Dec 12

Whenever you see an antique stove — a Franklin or a base burner, or a parlor cooker, or a round top oak stove, and so on — you might not see the range of discussion that went into these ancient appliances, largely popular from the 19th Century to the early years of the 20th Century.  You might not guess a great deal of fuss went into these stoves and their various ornamentations, made out of everything from brass, nickel, or 24K gold plating.  In 1881, in the early days of the Old West, in fact the same year as the Shoot-out at the O.K. Corral in Tombstone, Arizona, back in the Michigan, people were arguing over the artistic value inherent in stove construction at the National Association of Stove Manufacturers in Detroit.

In that meeting, an artist, John R. Chapin, argued against ornamenting these stoves based on principles of art.  Here’s some of why he argued that nickel plated ornamentation on a stove was out of place: He gave the example of saying that a person’s eye sees first a stove’s fire pot, that the eye will naturally be drawn to the flames behind the grate or inside the open door.  When the person’s eye tires of looking at the fire, then those eyes will want something different — something quieter and calmer.  If the eye next sees ornamentation on the stove, something that also is glittery and glaring, it will affect the eye badly.  Instead of the rest the eye seeks, the eye will travel away from the ornamentation and back to the fire itself, agitating the eye further, creating, artistically, a bad effect.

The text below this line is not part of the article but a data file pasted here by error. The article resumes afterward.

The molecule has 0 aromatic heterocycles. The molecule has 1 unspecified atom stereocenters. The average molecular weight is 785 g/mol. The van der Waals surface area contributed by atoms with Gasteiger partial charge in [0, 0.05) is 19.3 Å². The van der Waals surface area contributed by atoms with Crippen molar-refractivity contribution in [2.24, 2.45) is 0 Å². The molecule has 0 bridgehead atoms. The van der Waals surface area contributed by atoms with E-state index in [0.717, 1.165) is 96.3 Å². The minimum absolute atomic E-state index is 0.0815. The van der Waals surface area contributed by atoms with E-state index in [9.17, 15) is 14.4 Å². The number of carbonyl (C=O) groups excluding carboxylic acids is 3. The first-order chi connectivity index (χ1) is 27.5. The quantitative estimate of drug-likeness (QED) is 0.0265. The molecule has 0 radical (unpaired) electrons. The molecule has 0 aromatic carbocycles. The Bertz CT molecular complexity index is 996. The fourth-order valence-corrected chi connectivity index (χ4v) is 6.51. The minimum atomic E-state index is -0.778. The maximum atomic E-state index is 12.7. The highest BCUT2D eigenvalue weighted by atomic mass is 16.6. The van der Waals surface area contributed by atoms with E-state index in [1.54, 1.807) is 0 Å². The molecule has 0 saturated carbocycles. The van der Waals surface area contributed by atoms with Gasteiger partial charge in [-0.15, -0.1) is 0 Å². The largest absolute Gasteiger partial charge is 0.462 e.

The stove manufacturers were interested in this point of view from a couple of angles.  One, they found nickel plating stoves somewhat costly and were looking at a way to eliminate it; two, they felt undereducated in terms of the principles of art and wanted to know more about it.  If they could convince their public that less nickel plating was the way to go, from an aesthetic point of view, then it would save them money and time in manufacturing the antique stove.

Dec 4

The Multiculturalism Act is just one bit of evidence that Canada is a progressive country.  There are many people moving to the country each and every day, in search of better living and working conditions, and the country is becoming a mix of various races and cultures.  Most of the people moving to the cities are self employed and not only do they need a place to live, they need to find work spaces as well, which is where TransGlobe Property Management steps in.

The level of customer service and care is unbeatable, and the staff go out of their way to make new tenants feel comfortable.  With more than fifteen years of experience the team will find the property that is just right for you, one that is well maintained and suitable to your needs.  Each of the Canadian cities are experiencing tremendous growth as a result of this immigration, and for those who are not self employed, finding a job is relative to your skill level.  The one thing to take note of is the certification levels for certain jobs, as they may differ in Canada creating the need for you to further your studies in order to be viable in the work force.

The cities of this country are metropolitan, however there are many opportunities to get out and enjoy and explore nature.  And should you think of immigrating from the United States, don’t worry as most likely you will never be too far from home.  Most of the cities in Canada sit within one hundred miles of the US border, giving you much opportunity to ease a bit of the home sickness.  TransGlobe Property Management,  however, will make you feel right at home, whether you are renting work space or living quarters, so know that although your own home town may seem far away, your new home town will welcome you with open arms.